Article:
During World War I (1914–18) and World War II (1939–45), thousands of Indigenous men and women voluntarily enlisted in Canada’s armed forces. They served in units with other Canadians, fought in every theatre in which Canadian forces took part, and more than 500 status Indian servicemen lost their lives on foreign battlefields. An estimated 800 men and women from First Nations in Saskatchewan served during the World Wars and in Korea. Although reliable statistics are not available, the official record lists more than 100 status Indians from Saskatchewan who served during World War I, including over half of the eligible adult males on the Cote Reserve. Overseas, Indigenous soldiers were recognized as effective snipers and scouts, endowed with courage, stamina, and keen observation powers.
At home, Saskatchewan Indians also donated $17,257.90 in support of the war effort—almost double that of any other province. The File Hills community alone raised $8,562 for the Red Cross and Patriotic Funds, while Indigenous women formed Red Cross societies, organized patriotic leagues, sewed, and knitted socks and sweaters for the troops overseas. The school children of Gordon’s reserve knitted seventy-five pairs of socks and raised money for the Belgian Relief and Soldier’s Tobacco Funds. A serious issue arose about the federal Military Service Act (1917), which conscripted Canadians for overseas service: although there is no reference to military service in any of the written treaties, oral assurances recorded during negotiations for Treaties 3, 6, 8 and 11 promised that Indians would not be forced to serve in foreign wars. After
The Department of Indian Affairs trumpeted the achievements of status Indians at war’s end. And in 1920 Edward Ahenakew could proclaim: “Now that peace has been declared, the Indians of Canada may look with just pride upon the part played by them in the Great War, both at home and on the field of battle. Not in vain did our young men die in a strange land; not in vain are our Indian bones mingled with the soil of a foreign land for the first time since the world began.” Exposure to the broader world changed veterans profoundly—but they returned to the same patronizing society they had left. Inequitable veterans’ settlement packages disadvantaged many First Nation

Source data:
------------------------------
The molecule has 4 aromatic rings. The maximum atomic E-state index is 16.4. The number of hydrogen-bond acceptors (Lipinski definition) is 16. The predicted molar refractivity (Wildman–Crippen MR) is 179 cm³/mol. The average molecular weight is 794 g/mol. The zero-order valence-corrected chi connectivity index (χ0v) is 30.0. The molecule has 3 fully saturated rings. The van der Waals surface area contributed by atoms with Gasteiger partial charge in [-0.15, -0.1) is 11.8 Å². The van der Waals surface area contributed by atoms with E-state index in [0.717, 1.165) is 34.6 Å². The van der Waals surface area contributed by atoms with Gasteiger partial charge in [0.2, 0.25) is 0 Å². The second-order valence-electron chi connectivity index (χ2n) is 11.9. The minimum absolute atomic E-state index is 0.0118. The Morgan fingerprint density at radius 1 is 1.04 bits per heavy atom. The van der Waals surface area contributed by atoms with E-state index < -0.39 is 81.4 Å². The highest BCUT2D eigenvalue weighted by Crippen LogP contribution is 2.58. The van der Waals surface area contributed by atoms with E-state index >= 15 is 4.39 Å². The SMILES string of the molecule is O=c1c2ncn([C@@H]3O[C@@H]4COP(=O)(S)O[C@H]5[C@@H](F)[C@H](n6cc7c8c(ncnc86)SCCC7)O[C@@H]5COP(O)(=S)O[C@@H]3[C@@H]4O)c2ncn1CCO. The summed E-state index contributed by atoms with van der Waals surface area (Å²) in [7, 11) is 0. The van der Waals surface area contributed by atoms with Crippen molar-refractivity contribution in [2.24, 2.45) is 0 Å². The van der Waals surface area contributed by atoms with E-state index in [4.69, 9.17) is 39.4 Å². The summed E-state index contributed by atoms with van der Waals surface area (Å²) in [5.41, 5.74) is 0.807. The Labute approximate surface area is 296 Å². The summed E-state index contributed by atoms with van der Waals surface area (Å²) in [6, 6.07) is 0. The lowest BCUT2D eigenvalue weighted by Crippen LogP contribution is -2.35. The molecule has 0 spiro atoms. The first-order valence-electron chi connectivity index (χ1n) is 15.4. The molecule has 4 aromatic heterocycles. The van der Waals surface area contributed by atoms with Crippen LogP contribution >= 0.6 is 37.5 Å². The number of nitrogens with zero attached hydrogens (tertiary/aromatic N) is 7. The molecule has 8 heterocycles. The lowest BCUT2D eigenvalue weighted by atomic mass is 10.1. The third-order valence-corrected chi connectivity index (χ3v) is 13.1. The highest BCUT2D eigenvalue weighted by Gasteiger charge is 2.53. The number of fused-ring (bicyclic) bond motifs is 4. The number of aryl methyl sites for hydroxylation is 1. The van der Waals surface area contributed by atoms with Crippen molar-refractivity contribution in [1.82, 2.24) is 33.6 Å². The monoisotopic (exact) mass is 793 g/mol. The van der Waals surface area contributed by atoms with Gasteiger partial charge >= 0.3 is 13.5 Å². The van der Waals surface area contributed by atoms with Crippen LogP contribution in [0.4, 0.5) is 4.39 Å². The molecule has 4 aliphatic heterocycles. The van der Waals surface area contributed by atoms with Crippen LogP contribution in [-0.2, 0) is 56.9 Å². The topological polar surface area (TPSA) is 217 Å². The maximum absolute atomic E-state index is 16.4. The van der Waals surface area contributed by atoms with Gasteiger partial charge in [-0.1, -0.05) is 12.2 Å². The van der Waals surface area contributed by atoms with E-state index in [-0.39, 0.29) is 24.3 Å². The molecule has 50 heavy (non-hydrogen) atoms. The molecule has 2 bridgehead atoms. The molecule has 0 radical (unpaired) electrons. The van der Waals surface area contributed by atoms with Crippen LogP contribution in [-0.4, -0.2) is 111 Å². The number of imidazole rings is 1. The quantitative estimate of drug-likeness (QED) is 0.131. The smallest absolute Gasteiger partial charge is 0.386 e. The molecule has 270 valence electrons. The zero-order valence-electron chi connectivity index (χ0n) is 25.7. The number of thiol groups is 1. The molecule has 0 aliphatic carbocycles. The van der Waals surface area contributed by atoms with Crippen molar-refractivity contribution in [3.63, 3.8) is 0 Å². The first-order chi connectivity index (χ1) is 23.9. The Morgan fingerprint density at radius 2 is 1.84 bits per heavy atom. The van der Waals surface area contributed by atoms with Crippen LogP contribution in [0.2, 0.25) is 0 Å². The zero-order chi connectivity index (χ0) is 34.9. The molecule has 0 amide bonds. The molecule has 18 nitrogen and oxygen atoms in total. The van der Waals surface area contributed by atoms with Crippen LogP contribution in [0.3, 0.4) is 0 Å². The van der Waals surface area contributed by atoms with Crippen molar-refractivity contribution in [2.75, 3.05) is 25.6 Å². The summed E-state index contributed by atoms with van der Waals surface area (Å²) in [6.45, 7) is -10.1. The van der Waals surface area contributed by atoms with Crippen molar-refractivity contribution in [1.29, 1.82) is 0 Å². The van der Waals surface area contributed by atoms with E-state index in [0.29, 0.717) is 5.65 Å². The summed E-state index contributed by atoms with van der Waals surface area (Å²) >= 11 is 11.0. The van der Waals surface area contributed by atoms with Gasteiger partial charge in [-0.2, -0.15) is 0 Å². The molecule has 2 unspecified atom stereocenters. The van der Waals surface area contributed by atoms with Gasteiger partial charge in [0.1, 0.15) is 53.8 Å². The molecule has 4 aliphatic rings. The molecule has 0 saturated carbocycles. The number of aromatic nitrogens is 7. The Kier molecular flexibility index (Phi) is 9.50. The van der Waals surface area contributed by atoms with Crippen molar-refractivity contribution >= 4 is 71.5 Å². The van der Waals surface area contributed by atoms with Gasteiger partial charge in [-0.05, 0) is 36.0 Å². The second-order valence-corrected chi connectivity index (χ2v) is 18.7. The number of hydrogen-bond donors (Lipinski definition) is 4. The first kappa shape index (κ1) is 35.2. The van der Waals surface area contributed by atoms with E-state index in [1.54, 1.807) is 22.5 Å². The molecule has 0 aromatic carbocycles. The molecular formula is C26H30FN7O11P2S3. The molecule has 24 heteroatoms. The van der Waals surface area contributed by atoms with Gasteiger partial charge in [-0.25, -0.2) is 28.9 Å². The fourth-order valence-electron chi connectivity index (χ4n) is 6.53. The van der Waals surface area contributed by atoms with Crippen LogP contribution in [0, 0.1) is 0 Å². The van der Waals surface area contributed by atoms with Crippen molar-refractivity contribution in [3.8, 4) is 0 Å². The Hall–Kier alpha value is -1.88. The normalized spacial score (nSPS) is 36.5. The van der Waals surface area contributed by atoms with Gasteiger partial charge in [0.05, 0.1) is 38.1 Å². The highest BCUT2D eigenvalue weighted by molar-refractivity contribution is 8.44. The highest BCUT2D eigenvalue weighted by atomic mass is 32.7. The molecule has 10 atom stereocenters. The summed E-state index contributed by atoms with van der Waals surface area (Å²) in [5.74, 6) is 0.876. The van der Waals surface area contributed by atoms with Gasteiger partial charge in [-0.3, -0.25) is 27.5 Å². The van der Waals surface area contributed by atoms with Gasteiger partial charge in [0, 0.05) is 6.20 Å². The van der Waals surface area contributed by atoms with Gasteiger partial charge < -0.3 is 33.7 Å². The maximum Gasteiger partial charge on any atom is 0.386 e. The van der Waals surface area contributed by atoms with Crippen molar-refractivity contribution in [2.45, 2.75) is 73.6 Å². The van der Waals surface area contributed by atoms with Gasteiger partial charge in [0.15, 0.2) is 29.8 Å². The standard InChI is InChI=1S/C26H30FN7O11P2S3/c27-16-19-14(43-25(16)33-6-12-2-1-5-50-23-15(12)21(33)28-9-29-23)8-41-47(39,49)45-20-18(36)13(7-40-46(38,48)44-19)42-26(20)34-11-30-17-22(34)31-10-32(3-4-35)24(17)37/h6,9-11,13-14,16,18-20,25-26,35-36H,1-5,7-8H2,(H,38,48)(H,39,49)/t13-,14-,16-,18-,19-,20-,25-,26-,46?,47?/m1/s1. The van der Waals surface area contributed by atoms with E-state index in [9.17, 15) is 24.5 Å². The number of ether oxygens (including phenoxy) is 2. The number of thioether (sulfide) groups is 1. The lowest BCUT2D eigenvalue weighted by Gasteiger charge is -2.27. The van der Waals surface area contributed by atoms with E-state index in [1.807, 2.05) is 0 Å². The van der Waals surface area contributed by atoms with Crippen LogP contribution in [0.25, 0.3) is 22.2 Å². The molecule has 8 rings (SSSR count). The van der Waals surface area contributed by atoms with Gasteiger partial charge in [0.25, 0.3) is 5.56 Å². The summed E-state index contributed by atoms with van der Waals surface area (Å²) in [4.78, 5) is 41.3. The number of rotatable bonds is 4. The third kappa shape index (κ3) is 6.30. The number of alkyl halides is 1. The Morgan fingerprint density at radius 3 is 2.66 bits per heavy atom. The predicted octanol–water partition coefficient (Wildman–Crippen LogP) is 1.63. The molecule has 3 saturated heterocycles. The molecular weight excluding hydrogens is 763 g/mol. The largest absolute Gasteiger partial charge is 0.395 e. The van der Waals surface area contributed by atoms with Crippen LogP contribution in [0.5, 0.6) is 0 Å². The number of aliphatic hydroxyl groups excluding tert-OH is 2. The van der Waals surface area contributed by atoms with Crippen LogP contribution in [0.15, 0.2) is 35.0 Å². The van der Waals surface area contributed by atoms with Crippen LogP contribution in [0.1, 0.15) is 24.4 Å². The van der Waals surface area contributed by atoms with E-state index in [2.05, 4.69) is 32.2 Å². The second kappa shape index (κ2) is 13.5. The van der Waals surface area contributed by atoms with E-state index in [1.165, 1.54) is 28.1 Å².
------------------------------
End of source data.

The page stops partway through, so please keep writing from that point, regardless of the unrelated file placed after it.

Despite interwar discontent, Saskatchewan’s Indigenous peoples again answered the call during World War II. More than 440 Saskatchewan Indians enlisted for military service in this conflict (including at least 22 women), with the highest enlistments from the Carlton, Crooked Lakes, and File Hills agencies. Twenty-seven of these soldiers were killed or wounded. Overall, Indigenous enlistments from Saskatchewan were undoubtedly higher than these figures because Non-Status Indians and Métis were not differentiated from non-Indigenous Canadians. On the home front, women’s service clubs and community groups again raised funds for the Red Cross and other war charities. Indian Affairs records indicate that many donations went directly to local organisations, and that “substantial donations of furs, clothing and other articles were made, the monetary value of which has not been calculated.” The difficult question of Indian conscription also arose; while the federal government did not grant a blanket exemption to Indians during World War II, liberal exemption policies ensured that few if any Indigenous conscripts were sent overseas.
Indigenous servicemen and women had again fought overseas as
In recent years, Indigenous Veterans have received
P. Whitney Lackenbauer